The long goodbye
From planning socially-distanced funerals to determining how to safely transport the body of someone who died from COVID-19, the pandemic turned the funeral home industry on its head.
As the area’s coronavirus cases continue to shrink, funeral directors are opening up about the hurdles faced by families who lost someone during the height of the pandemic, many of which are only now getting to properly celebrate the lives of their loved ones.
A funeral, especially in the south, can often draw in hundreds of people as family and friends mourn the loss of a loved one. But social distancing and capacity restrictions made large funerals an impossibility throughout the pandemic. At times, funeral directors could only allow as few as 10 people at a service.
“It was difficult for their families because they felt like their loved ones deserved more,” Karen Dunkum of Dunkum Funeral Home in Buckingham said. “We felt like they deserved more, but our hands were tied.”
Most people are used to being able to go into a funeral home and explain exactly what they want their family member’s funeral service to look like. But for Dunkum and other funeral directors, the pandemic meant severe limitations to what they could offer.
“We didn’t have visitations. We didn’t have in-chapel church services. I think it was really difficult on families,” she said.
At the beginning of the pandemic, Dunkum said no one knew exactly how the virus spread or if it could be contracted from a deceased individual. At first, those who passed away due to the coronavirus were either cremated or given a direct burial shortly after death.
Dunkum and other funeral home employees were, at times, scared to be in their line of work during the pandemic. Some of the business’ at-risk employees did not work for some time.
“Everybody was scared. We didn’t know what we were facing,” she said.
When the vaccine came out, Dunkum and her staff jumped at the chance to get inoculated.
“We decided the first chance we had to take it, we would get it.”
With most churches not allowing for funeral services inside, most families, according to local funeral directors, opted for graveside services for their loved ones.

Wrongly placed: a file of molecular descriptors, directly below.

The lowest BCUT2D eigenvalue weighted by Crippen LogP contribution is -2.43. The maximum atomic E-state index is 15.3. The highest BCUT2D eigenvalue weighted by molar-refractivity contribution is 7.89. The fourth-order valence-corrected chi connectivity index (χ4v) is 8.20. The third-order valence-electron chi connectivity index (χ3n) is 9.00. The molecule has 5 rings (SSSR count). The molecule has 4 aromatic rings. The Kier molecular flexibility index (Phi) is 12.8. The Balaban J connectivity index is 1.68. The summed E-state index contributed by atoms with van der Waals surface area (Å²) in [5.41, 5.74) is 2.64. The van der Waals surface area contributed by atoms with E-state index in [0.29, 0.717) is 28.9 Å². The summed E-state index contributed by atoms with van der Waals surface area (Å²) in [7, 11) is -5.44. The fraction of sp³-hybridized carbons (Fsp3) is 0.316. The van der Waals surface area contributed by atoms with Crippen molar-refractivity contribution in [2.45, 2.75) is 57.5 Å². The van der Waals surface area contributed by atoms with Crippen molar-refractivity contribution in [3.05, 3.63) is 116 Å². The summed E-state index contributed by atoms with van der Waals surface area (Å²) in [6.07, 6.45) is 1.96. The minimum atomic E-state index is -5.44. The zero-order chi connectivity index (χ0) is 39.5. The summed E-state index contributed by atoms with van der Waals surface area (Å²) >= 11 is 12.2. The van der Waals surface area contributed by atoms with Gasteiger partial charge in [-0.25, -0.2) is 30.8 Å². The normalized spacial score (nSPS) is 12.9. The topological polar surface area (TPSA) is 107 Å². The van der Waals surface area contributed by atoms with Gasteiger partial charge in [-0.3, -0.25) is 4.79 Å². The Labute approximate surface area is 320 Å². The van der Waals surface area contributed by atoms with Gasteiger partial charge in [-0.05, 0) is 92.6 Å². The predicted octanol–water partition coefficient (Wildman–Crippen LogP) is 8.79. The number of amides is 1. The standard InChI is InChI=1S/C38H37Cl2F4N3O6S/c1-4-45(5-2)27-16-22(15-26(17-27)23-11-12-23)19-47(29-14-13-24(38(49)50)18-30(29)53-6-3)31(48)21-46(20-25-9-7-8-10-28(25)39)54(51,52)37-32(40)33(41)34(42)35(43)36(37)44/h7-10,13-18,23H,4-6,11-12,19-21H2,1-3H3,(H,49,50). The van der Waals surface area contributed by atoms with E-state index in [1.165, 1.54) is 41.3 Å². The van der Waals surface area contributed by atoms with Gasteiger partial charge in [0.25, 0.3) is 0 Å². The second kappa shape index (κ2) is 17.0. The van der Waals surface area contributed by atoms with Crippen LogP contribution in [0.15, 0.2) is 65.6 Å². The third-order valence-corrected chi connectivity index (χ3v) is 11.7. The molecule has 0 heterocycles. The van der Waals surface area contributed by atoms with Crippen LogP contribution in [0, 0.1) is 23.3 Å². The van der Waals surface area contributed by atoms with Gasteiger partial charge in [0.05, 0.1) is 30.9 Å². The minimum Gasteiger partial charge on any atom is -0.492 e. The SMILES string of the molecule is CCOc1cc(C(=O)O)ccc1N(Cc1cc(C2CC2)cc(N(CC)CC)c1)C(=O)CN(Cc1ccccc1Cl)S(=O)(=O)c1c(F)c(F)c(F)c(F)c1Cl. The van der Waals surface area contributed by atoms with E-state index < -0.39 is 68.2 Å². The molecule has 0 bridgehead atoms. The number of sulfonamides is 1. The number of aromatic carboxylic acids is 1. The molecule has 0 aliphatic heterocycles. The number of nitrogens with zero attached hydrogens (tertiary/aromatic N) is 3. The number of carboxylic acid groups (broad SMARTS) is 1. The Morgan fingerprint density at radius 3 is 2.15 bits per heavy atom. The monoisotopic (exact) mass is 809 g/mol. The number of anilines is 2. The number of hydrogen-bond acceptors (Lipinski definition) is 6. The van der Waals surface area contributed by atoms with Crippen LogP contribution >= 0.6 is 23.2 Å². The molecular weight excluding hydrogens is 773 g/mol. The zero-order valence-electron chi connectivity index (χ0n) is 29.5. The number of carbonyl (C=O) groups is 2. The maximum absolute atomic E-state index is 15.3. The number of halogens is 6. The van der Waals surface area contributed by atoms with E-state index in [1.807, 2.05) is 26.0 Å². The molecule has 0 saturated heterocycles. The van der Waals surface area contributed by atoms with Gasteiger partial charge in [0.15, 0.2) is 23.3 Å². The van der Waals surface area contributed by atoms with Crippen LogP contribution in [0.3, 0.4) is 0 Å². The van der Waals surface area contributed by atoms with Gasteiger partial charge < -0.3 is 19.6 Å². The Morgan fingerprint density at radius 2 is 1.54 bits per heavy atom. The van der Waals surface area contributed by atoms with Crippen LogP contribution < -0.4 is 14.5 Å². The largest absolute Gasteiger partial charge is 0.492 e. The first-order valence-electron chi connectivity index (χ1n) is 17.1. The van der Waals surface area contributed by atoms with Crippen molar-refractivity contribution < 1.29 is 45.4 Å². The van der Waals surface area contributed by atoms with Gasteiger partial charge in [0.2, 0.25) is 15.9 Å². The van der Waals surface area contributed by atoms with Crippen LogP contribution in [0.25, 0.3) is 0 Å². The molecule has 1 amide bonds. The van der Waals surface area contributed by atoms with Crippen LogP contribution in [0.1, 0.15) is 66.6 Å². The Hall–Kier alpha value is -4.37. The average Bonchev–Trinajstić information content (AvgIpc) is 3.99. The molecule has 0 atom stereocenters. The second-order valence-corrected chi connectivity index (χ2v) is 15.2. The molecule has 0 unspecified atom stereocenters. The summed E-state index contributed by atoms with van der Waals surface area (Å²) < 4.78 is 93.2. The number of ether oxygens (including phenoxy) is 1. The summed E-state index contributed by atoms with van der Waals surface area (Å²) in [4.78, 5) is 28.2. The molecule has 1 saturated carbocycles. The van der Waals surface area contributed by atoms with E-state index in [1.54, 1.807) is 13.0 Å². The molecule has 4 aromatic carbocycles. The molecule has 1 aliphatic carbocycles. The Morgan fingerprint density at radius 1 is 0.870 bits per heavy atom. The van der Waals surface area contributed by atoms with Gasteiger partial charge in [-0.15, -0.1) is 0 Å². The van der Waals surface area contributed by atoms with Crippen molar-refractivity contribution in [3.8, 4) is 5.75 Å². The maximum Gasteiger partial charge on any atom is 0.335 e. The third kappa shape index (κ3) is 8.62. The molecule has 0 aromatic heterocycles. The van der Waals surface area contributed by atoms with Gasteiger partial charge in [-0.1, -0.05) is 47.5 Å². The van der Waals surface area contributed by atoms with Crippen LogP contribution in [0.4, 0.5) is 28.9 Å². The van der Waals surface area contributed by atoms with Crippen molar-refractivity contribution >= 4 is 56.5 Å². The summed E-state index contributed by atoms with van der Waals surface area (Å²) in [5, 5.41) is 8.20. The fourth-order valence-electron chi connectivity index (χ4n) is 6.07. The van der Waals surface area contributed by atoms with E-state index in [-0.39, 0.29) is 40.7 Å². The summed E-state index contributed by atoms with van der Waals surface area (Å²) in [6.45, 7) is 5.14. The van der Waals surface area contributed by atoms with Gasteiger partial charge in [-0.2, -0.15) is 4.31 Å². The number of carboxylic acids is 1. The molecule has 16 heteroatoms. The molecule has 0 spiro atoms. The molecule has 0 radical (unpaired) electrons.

According Dayton Puckett, owner and manager of Puckett Funeral Home in Farmville, the number of cremations requested by families increased tremendously during the pandemic.
Puckett said many families who typically elect to bury their loved ones opted for cremation in 2020. Industry leaders are wondering if the trend will continue post pandemic.
The trend, if it continues, could be a big financial hit for funeral homes. While a traditional funeral with a burial costs roughly $10,000, a cremation averages just $3,000.
“That could affect a lot of funeral homes,” Puckett said.
Denita Dupee, owner and funeral director of Dupee Funeral Home in Charlotte County, said her business’ operations changed drastically during the pandemic. In addition to having to follow state mandates on funeral capacity, Dupee could only allow two people to come to the business to make funeral arrangements. Several emails from the state and health department came in each week instructing directors about the COVID guidelines. Dupee listened in on many conference calls to learn what other establishments were doing.
While Dupee did offer families the chance to do a visitation, such events were typically limited to a viewing only rather than a traditional wake.
Funeral services, she explained, had to be much shorter than normal, and oftentimes speakers and music had to be limited in order to keep the ceremony under an hour.
Carl Eggleston, mortician and owner of the Oliver and Eggleston Funeral Establishment in Farmville, said the bodies of COVID-19 victims had to be treated a little differently in order to ensure safety, including separating those bodies from others in the parlor.